American jointvetch grows in poorly drained and waterlogged conditions. Best growth of American jointvetch occurs in tropical areas with hot, moist climates, normally with an annual average rainfall of over 1000 mm and most commonly in poorly drained or run-on situations. However, its natural distribution covers a wide range of latitude and altitude (up to 2250 m). It should be possible to select for cold tolerance and different rainfall requirements. "Glenn" has a summer minimum rainfall requirement of about 1000 mm. It prefers wet, poorly drained or waterlogged areas on sandy to clay soils.

Propagation and planting

Suggested seeding rate is 4-8 kg/ha seed-in-pod or 2-4 kg/ha dehulled seed. Half these rates can be used in a mixture. Dehulling is the best method of scarification and will raise germination to about 30%. When sown with a companion grass or grown as a pure stand for forage or hay, it is best sown into a well prepared seed-bed. Satisfactory establishment can be achieved by spreading seed onto the surface of well-grazed pasture.


In grazed pastures, American jointvetch should be kept 50-60 cm tall to promote leaf production. Grazing pressure should be reduced after flowering to promote maximum seed production, particularly in the year of planting. Seed is spread in dung following ingestion by animals.

Diseases and pests

Commercial seed crops may require control of Heliothis larvae which eat the flowers and green pods. Where cool, showery weather occurs at flowering, spraying with benlate may be required to control the fungal disease botrytis stem rot ( Botrytis cinerea ). In grazed situations neither disease is a problem. Powdery mildew ( Oidium sp.) turns mature leaves white towards the end of the growing season, but does not affect quality or acceptability. In South America anthracnose ( Colletotrichum gloeosporioides ) has been found on American jointvetch but not in Australia or Florida.


A. americana should be cut for hay or ploughed in for green manure at full flower. For cut-and-carry, the forage should be cut above 50 cm prior to flowering to encourage regrowth. Ripe seed remains on the plant so plants should be allowed to mature if commercial seed production is the aim. Ripe, dry seed will store and remain viable for many years.


Dry matter yields of 10-15 t/ha for a full season's growth have been recorded in Queensland. In Florida, cutting for hay, initially at 30 cm with a second cut at 90 cm, yielded 4.5 t/ha of quality hay per season. Five cuts between March and November produced 7.5 t/ha of hay in Puerto Rico. For seed production, direct header harvesting yielded up to 1000 kg/ha seed-in-pod in northern Queensland.

Genetic resources

Collections are held at CIAT (Columbia); CENARGEN/EMBRAPA (Brasília, Brazil); ATFRGRC (CSIRO, Australia); University of Florida, Fort Pierce, Florida; IPB, University of the Philippines (the Philippines).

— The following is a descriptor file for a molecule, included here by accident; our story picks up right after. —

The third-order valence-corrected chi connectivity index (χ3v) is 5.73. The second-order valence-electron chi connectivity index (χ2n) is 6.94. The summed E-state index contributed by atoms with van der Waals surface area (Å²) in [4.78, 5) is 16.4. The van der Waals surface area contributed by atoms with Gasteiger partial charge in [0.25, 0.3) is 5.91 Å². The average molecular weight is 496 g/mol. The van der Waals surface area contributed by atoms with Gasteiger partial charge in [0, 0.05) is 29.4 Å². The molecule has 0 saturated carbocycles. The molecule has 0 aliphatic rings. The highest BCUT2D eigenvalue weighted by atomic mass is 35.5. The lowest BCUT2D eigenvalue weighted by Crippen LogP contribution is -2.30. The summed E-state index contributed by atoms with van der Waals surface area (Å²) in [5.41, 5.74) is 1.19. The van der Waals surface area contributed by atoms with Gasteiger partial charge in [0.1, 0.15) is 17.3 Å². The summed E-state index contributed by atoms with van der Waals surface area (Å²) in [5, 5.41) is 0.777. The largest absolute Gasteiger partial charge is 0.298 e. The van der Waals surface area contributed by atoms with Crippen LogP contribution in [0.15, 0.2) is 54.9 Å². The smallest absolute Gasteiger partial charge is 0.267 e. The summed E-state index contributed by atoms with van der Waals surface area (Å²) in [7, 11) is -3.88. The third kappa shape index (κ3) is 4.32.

Most effort is directed at evaluating existing collections, but limited breeding work is being undertaken at the University of Florida to achieve nematode resistance and increased forage yield.


American jointvetch is a high yielding, high N fixing legume which tolerates waterlogging and is palatable to stock. Its role in South-East Asian areas will include green forage in pure stands or in mixed pastures, hay production, green manure, and ley pastures for rice paddies. It should be possible to select cultivars to suit climatic and growth habit requirements.


  • Bishop, H.G., Ludke, D.H. & Rutherford, M.T., 1985. Glenn jointvetch: a new pasture legume for Queensland coastal areas. Queensland Agricultural Journal 111: 241-245.
  • Bishop, H.G., Pengelly, B.C. & Ludke, D.H., 1988. Classification and description of a collection of the legume genus Aeschynomene. Tropical Grasslands 22: 160-175.
  • Hodges, E.M., Kretschmer, A.E. Jr, Mislevy, P., Roush, R.D., Ruelke, O.C. & Synder, G.H., 1982. Production and utilisation of the tropical legume Aeschynomene. Circular S-290. Florida Agricultural Experimental Stations Institute of Foods and Agricultural Services. University of Florida, Gainesville. ll pp.
  • Paul, W.R.C., 1951. Notes on legumes. 1. Tropical Agriculturalist 107: 15-20.
  • Rudd, V.E., 1955. The American species of Aeschynomene. Contributions from the United States National Herbarium 32: 23-30.
  • Rudd, V.E., 1959. The genus Aeschynomene in Malaysia (Leguminosae-Papilionatae). Reinwardtia 5: 23-36.
  • Singh, R.G., 1971. Prospects of utilising wild legumes as green manure in a paddy - wheat rotation. The Allahabad Farmer 55: 489-495.
  • Skerman, P.J., Cameron, D.G. & Riveros, F., 1988. Tropical forage legumes. FAO, Rome. pp. 205-211.


H.G. Bishop